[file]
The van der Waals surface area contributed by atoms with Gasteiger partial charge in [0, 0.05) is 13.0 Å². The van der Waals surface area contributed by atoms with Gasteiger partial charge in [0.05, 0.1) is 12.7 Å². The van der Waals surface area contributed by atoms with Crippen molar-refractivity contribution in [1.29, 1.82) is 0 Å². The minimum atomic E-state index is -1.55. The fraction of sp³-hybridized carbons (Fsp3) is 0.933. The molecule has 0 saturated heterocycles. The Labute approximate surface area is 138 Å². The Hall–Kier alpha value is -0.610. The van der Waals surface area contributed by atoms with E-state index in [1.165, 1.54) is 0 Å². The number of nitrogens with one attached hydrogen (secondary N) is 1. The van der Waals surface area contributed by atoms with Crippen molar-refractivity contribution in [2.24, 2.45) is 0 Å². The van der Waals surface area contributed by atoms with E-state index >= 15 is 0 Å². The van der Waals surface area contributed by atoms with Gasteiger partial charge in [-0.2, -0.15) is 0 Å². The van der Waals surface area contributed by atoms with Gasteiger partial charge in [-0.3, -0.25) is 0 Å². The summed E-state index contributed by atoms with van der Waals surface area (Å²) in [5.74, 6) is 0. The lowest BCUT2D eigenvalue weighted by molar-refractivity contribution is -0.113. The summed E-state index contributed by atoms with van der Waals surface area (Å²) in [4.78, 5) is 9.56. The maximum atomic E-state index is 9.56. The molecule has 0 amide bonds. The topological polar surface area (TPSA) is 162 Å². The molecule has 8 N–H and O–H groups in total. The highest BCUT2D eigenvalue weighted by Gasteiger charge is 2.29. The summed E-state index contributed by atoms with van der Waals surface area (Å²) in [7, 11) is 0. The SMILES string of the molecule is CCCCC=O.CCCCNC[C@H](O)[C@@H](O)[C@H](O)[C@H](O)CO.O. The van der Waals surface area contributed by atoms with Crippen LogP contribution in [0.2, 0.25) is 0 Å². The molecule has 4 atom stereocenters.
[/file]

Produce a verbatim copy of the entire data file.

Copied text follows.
The van der Waals surface area contributed by atoms with Gasteiger partial charge in [0, 0.05) is 13.0 Å². The van der Waals surface area contributed by atoms with Gasteiger partial charge in [0.05, 0.1) is 12.7 Å². The van der Waals surface area contributed by atoms with Crippen molar-refractivity contribution in [1.29, 1.82) is 0 Å². The minimum atomic E-state index is -1.55. The fraction of sp³-hybridized carbons (Fsp3) is 0.933. The molecule has 0 saturated heterocycles. The Labute approximate surface area is 138 Å². The Hall–Kier alpha value is -0.610. The van der Waals surface area contributed by atoms with E-state index in [1.165, 1.54) is 0 Å². The number of nitrogens with one attached hydrogen (secondary N) is 1. The van der Waals surface area contributed by atoms with Crippen molar-refractivity contribution in [2.24, 2.45) is 0 Å². The van der Waals surface area contributed by atoms with E-state index >= 15 is 0 Å². The van der Waals surface area contributed by atoms with Gasteiger partial charge in [-0.2, -0.15) is 0 Å². The van der Waals surface area contributed by atoms with Gasteiger partial charge in [-0.3, -0.25) is 0 Å². The summed E-state index contributed by atoms with van der Waals surface area (Å²) in [5.74, 6) is 0. The lowest BCUT2D eigenvalue weighted by molar-refractivity contribution is -0.113. The summed E-state index contributed by atoms with van der Waals surface area (Å²) in [4.78, 5) is 9.56. The maximum atomic E-state index is 9.56. The molecule has 0 amide bonds. The topological polar surface area (TPSA) is 162 Å². The molecule has 8 N–H and O–H groups in total. The highest BCUT2D eigenvalue weighted by Gasteiger charge is 2.29. The summed E-state index contributed by atoms with van der Waals surface area (Å²) in [7, 11) is 0. The SMILES string of the molecule is CCCCC=O.CCCCNC[C@H](O)[C@@H](O)[C@H](O)[C@H](O)CO.O. The van der Waals surface area contributed by atoms with Crippen LogP contribution in [0.2, 0.25) is 0 Å². The molecule has 4 atom stereocenters.